Text: Isaiah 40
Originally preached February 23, 2014 as part of the sermon series “40.” Below are excerpts from the sermon, followed by the audio in its entirety.
The historical context for these words is exile. Israel and the Kingdom of Judah have been defeated, they have been conquered… And we all have experiences like this, these situations in which we find ourselves where the familiar formulas we’ve relied upon for years, sometimes even decades. Those formulas suddenly don’t seem to add up anymore. And in these situations we cry out to God. Israel cries out to god, job cries out to God. And in different ways and different means both Israel and Job receive and answer. But that answer is a lesson in perspective. What it’s not is a detailed explanation or an apology.
What God is saying here… can best be summed up this way, “What has happened here, what has befallen you, does not change who I, the Lord, am.” And this is consistent with what God has said all along. When He first sent Moses to challenge Pharaoh, Moses said, “But Lord, who do I say that you are, how shall I describe you?” And God says “tell them I Am.”
And so what I believe we need to see and take away from the words of the prophet Isaiah, is to understand that who God is can not and does not change and who He is, is the ultimate source of hope. That hope, that is our comfort, even if our wounds are deep and even if they are still very much open. Especially if our wounds are deep and very much still open because hope I not relief. Hope is what keeps us going when relief does not come. And relief does not always come. It certainly rarely comes as fast and as furious as we would like it to…
“We as God’s people can trust in the hope that we have in God because nothing that occurs in this world, nothing that happens to us, can change who God is.”
We as God’s people can trust in the hope that we have in God because nothing that occurs in this world, nothing that happens to us, can change who God is. Our experiences, both good experiences and bad experiences can change our understanding of God, and they should! But they don’t change God. Our experiences should help us realize things that we thought were certain were not so certain….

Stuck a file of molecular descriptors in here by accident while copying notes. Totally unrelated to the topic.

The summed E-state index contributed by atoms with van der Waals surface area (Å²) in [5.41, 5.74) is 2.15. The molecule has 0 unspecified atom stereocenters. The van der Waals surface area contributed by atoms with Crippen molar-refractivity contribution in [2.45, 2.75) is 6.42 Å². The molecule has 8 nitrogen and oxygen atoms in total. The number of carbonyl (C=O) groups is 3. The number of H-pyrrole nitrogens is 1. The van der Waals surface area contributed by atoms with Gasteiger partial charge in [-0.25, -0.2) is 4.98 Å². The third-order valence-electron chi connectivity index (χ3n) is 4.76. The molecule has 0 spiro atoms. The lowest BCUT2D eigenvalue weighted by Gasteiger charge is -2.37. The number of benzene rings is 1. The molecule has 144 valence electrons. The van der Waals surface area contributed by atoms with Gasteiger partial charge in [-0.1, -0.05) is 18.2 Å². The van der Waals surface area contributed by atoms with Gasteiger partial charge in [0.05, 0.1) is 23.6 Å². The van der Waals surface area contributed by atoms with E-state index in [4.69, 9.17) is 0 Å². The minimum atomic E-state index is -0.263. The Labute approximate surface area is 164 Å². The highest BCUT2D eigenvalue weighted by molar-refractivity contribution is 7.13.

And our experience should also open us up to possibilities we had not yet considered…Peter in his dream that he had on the rooftop in Joppa…because now the unthinkable has to become the thinkable, because now the Lord is doing a new thing.. and if Peter does not change his attitude toward what he will put in his mouth and who he will sit around as he does so, people like Cornelius will not come into the church.
This central powerful declaration of the prophet here in Isaiah 40, is the underpinnings of all those kinds of movements of God that we see unfolding throughout the scriptures and it also leads to another very important corollary.. If what happens in this world, cannot change who you are, who I am, who we are in God.
“But we not only need to keep in mind who we are in relation to God, we need to keep in mind who we are in relationship to God.”
But we not only need to keep in mind who we are in relation to God, we need to keep in mind who we are in relationship to God. And it is the balance between those two things that helps us keep the proper perspective, because they amount to different things. In relation to God the prophet says, “We are nothing. All people are grass. Their constancy is like the flowers of the field. The grass withers, the flowers fade. We are nothing…” Nothing is anything in relation to God. And when we lose the middle of this chapter in Isaiah 40, we lose that perspective which is so very necessary.
In relationship to God, we are everything. This is where the beginning and the end of the chapter in Isaiah 40 come from. “Comfort Ye, comfort ye my people. Say that to Jerusalem. Says your Lord. Your penalty is paid. ..He gives power to the faint, He strengthens the powerless. Those who wait on the Lord shall renew their strength…” Not might, they shall… Why? Because the Lord is the everlasting God, He is the creator of the ends of the earth. He does not grow faint or weary.
And the apostle Paul pulls this thread form Isaiah and follows it directly into the new testament when he declares in Romans 8, “For I am convinced that neither death, nor life, nor angels nor rulers, nor things present or things to come or powers, or height or depth or anything in all creation will ever be able to separate us from the love of God in Christ Jesus our Lord.” Nothing can change who God is and in God we are everything. And this perspective is so vital for us as individual disciples, it is vital for us as a church.
We need to remember what God said in the book of Exodus about why, why God was going to release the Israelites from their captivity in Egypt. Because He is God. “They are my people and I am going to do this mighty thing so that they can tell the story to generations to come of this mighty thing that the Lord their God did for them.” That will be our story too.